He forced them to accept a “model code of conduct”, which has little practicability. The first Prime Minister Jawaharlal Nehru used to say election as the greatest education process. The campaigning used to be lively with discussions extending beyond midnight. The ruling and opposition parties used to bring out critical issues before the people. It was a national festival.
Seshan has put an end to it. His successors, including Qureshi, continue with it. The bureaucrats with their fixed working hours had more concern for going to sleep at the designated hour. An army of orderlies serve them. Unlike politicians they never had to slog on the roads and toil with the masses, who they consider as the dirty people, a legacy of the British mindset. The Indian Civil Service was obsessed with cleansing the Indians. The successive service also has the same mission.
So late campaigning was anathema for them. Seshan represented the mindset in a brazen way. He effectively put down shutters on that process. Now the campaigning has become so formal an affair that issues are not discussed.
He and his successors even forced a procrastinated election schedule. They did not realise that it has increased the cost. In many cases, campaigning extends to beyond 45 days. Those who have to contest the election in the last phase, as it happened in the recent UP elections, have to bear the brunt of such extended poll campaigning. There was little rationale in holding the elections in seven phases.
Such long poll process quite often changes the major issues. It leads to convoluted process of polling. Quite a few times this nation and many states have paid a heavy cost for not decisively voting.
Political parties have to bear the cost for the failure of the administration in holding elections in the shortest possible time in peaceful and fair manner.
Political parties should not have accepted all that was forced on them. The bureaucrat turned constitutional functionaries are not masters. Somehow political parties did not realise. In the name of stopping booth capturing and ensuring free elections, the chief election commissioners come out with Tughlaqi orders, the last state elections were no exception.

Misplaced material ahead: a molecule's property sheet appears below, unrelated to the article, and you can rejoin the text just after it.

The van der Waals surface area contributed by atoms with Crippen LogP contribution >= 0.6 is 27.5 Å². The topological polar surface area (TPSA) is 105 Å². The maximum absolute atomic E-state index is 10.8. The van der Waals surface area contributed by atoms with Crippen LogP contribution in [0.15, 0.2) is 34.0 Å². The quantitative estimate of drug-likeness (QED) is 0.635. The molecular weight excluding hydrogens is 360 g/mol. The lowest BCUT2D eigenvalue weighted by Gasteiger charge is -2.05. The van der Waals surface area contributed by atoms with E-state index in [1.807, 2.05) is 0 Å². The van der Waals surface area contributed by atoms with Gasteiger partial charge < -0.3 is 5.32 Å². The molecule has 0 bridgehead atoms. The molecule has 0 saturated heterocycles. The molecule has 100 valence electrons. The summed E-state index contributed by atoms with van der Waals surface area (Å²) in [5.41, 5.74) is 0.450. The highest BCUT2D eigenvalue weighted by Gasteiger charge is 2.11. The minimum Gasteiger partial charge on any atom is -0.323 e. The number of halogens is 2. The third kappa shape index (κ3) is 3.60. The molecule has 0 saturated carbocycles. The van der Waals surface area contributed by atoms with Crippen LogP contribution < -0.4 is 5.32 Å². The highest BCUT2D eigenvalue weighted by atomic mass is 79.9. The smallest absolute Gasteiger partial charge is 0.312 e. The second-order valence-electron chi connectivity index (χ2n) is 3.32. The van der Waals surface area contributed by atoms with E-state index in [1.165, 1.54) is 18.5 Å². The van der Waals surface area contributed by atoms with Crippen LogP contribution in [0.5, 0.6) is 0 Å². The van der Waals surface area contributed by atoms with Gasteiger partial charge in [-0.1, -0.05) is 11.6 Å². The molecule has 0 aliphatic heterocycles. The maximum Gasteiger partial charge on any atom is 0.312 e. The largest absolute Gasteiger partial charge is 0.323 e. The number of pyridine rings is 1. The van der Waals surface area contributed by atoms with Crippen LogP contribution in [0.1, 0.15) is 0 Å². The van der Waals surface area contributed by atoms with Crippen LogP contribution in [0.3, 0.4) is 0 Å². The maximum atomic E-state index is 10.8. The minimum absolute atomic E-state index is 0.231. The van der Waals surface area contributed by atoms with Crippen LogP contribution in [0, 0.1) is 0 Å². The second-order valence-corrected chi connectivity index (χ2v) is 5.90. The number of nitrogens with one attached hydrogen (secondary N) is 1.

There have been many aberrations in the functioning of EC. In many cases, it had to eat the humble pie.
Poll process in many ways has become politically less acceptable. This has to be reversed.
But if once again the CEC is from the bureaucracy, any change in the process would be a daydream.
This is the time to change it. The high constitutional position and other EC members should now be chosen from those who understand the political psyche and functioning. They can be from political functionaries, journalists and other conscience citizens.
The selection process should not be vested with the ruling combine. A process of a committee should be set up to ensure the selection of CEC and other EC members. This is a mature nation. Political parties have acquitted themselves well. They should be given the task of selecting the right person to conduct the process.
A non-bureaucrat can do that better and restore the vibrant electioneering. Let us break the tradition and usher in a new democratic order. Let us also accept that without political input constitutional bodies cannot function in appropriate manner.